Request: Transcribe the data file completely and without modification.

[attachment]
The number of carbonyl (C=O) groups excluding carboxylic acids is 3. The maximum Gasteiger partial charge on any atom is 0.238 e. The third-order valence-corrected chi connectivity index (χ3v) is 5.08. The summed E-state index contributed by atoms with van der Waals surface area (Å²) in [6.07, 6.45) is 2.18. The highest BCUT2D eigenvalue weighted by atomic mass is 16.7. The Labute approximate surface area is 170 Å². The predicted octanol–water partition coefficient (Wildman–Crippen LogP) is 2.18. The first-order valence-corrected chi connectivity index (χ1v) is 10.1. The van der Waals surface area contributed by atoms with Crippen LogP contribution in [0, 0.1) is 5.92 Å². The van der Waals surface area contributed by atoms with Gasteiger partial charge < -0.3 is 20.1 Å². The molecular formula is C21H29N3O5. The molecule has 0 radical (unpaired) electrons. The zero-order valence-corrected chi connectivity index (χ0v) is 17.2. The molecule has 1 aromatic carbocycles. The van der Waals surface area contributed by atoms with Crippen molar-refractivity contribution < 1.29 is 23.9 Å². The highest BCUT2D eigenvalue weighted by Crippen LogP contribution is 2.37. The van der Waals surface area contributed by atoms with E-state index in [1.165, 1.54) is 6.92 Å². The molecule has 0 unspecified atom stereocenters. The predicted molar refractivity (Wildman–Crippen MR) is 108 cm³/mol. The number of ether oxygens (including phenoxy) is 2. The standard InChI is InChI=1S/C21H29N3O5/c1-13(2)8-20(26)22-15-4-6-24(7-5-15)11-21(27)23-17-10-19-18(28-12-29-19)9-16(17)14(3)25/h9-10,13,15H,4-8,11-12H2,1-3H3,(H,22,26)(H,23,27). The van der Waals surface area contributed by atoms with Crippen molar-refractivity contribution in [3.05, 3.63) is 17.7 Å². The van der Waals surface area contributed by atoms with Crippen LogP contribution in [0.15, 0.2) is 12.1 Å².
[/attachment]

The number of carbonyl (C=O) groups excluding carboxylic acids is 3. The maximum Gasteiger partial charge on any atom is 0.238 e. The third-order valence-corrected chi connectivity index (χ3v) is 5.08. The summed E-state index contributed by atoms with van der Waals surface area (Å²) in [6.07, 6.45) is 2.18. The highest BCUT2D eigenvalue weighted by atomic mass is 16.7. The Labute approximate surface area is 170 Å². The predicted octanol–water partition coefficient (Wildman–Crippen LogP) is 2.18. The first-order valence-corrected chi connectivity index (χ1v) is 10.1. The van der Waals surface area contributed by atoms with Crippen LogP contribution in [0, 0.1) is 5.92 Å². The van der Waals surface area contributed by atoms with Gasteiger partial charge < -0.3 is 20.1 Å². The molecular formula is C21H29N3O5. The molecule has 0 radical (unpaired) electrons. The zero-order valence-corrected chi connectivity index (χ0v) is 17.2. The molecule has 1 aromatic carbocycles. The van der Waals surface area contributed by atoms with Crippen molar-refractivity contribution < 1.29 is 23.9 Å². The highest BCUT2D eigenvalue weighted by Crippen LogP contribution is 2.37. The van der Waals surface area contributed by atoms with E-state index in [1.165, 1.54) is 6.92 Å². The molecule has 0 unspecified atom stereocenters. The predicted molar refractivity (Wildman–Crippen MR) is 108 cm³/mol. The number of ether oxygens (including phenoxy) is 2. The standard InChI is InChI=1S/C21H29N3O5/c1-13(2)8-20(26)22-15-4-6-24(7-5-15)11-21(27)23-17-10-19-18(28-12-29-19)9-16(17)14(3)25/h9-10,13,15H,4-8,11-12H2,1-3H3,(H,22,26)(H,23,27). The van der Waals surface area contributed by atoms with Crippen molar-refractivity contribution in [3.05, 3.63) is 17.7 Å². The van der Waals surface area contributed by atoms with Crippen LogP contribution in [0.15, 0.2) is 12.1 Å².